Our Call to Feed the Hungry — Not Only at Thanksgiving

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By Tom Dobbins, Jr.

November 21, 2011 — One of my favorite spots in the city is on the banks of the Hudson River — approximately 5 blocks west of where Wall Street has been being occupied. There, you’ll find New York City’s memorial to the Irish famine that lasted from 1845 to 1852 – a tragedy that began with a blighted potato crop and was exacerbated by political inaction.

One-third of the people living in Ireland at that time – one half million – died of starvation, and another third – of whom I am a living descendent – emigrated in a great diaspora to any ports that would welcome them all over the world. The memorial is beautiful: a rugged half-acre of cantilevered landscape thickly planted with native Irish flora and plants growing in fallow fields, along with the remains of an authentic, famine-era Irish cottage. Accounts of historical and contemporary sentiments about worldwide hunger are etched in the base of glass and broadcast from an audio installation. While raising awareness about an event that happened long ago, the space also encourages visitors to address the causes of hunger world-wide.

Catholic Charities Thanksgiving Meal Distribution

Msgr. Kevin Sullivan, executive director of Catholic Charities New York, giving food to a Catholic Charities client at our annual Thanksgiving Meal Distribution

Hunger has been in my thoughts a lot lately, primarily because for the past week I have been participating in the “Food Stamp Challenge,” a campaign sponsored by “Fighting Poverty with Faith” – and of which Catholic Charities is a partnering organization. The goal for participants in the Challenge is to live for one week on the benefit given to those on Food Stamps – approximately $31.50 per week, or $4.50 a day. Here in New York City, that money doesn’t go very far.

My meals for the week consisted mostly of oatmeal, brown rice, frozen vegetables and on-sale chunk light tuna. Except for a Saturday night treat of a 10-piece McNugget, I pretty much stuck to the challenge, winding up with just under $5 left over week’s end.

The experience reminded me of when I visited Tanzania with Catholic Relief Services last September, and lived off a diet of white rice and sauerkraut. It would have been obscene to complain about the food I was given after witnessing the food assistance work done by Catholic Relief Services in the drought-ravaged Horn of Africa.

The Food Stamp Challenge comes at a time of great challenge to our nation and its moral commitment to feed the hungry. The Congressional Joint Select Committee on Deficit Reduction is working on a plan to reduce the deficit by $1.5 trillion dollars; the day that this deficit reduction plan is due is – ironically – the day before Thanksgiving. Many are concerned that food stamp assistance might be a target for massive funding cuts.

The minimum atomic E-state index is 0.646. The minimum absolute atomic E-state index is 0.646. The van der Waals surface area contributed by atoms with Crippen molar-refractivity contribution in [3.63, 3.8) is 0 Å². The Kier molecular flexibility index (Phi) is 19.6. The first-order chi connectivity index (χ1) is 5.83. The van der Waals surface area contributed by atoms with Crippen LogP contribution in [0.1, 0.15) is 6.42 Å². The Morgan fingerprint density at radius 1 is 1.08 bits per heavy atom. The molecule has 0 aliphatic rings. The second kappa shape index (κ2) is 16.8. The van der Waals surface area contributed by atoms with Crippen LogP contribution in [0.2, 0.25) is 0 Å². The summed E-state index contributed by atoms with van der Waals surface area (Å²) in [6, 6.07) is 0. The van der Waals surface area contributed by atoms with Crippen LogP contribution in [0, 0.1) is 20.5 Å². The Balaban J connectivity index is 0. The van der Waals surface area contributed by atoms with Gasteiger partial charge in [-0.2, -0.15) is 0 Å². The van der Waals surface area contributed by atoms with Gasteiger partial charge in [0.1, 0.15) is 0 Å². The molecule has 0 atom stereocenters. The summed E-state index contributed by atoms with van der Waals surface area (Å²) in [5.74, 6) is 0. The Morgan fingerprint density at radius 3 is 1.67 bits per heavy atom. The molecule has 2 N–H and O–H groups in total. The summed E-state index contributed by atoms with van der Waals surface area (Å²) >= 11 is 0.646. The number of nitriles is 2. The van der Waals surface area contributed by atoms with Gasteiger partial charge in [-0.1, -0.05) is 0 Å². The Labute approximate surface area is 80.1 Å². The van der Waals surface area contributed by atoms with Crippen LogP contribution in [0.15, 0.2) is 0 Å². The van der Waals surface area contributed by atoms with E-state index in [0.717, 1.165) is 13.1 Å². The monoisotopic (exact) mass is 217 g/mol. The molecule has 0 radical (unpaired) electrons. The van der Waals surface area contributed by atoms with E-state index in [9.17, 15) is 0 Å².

The U.S. Bishops and Catholic Relief Services are both now advocating with Congress and the Administration to ensure that hunger-related assistance is not compromised in the deficit-reduction debate.

For Christians, feeding the hungry is not some peripheral “nice thing” that we should do if we’ve got the time – it’s literally part of our “final exam” that Jesus told us about on the Sermon on the Mount, along with clothing the naked, welcoming the stranger and caring for the ill. In fact, Pope

Benedict XVI went so far as to say: “liberation from the yoke of hunger is the first concrete manifestation of the right to life, which – despite its having been solemnly proclaimed – is often very far from being fulfilled effectively.”

It’s up to us to ensure that what has been solemnly proclaimed is effectively fulfilled. While the rest of the world’s attention is focused on the 99% fighting the alleged evils of the top 1%, with the 53% somewhere in the middle, let’s be sure that our attention is focused on the 15% of Americans who live below the poverty level (and the much larger percentage of our impoverished brothers and sisters in the rest of the world).

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3 Responses to “Our Call to Feed the Hungry — Not Only at Thanksgiving”

  1. Tom,
    Beautifully written and such an important message that needs to be heard far beyond Thanksgiving.

    I found the Irish Famine Memorial for the first time during the Tunnel to Towers run in September. I’ve been back two more times and because it so peaceful, moving and inspirational. There are so many things politicians, governments and societies fight over and that hunger is not even one of them is a disgrace.
    Matt

  2. Jacqueline Lofaro says:

    For so long our country has been a breadbasket for the world, that it seems incredible that so many of us are now going hungry. What a dark shadow this growing hunger spreads across our “land of plenty.” Years ago, I wrote a headline for an anti-hunger campaign. “HUNGER HURTS. EASE THE PAIN.” That headline was inspired by a medical review of what a person feels as their hunger deepens. Everything hurts, not just the stomach. Let’s try to prevent a single man, woman or child living in America to “hurt” like that.

  3. We’re a group of volunteers and starting a new scheme in our community. Your website provided us with valuable information to work on. You have done a formidable job and our whole community will be grateful to you.

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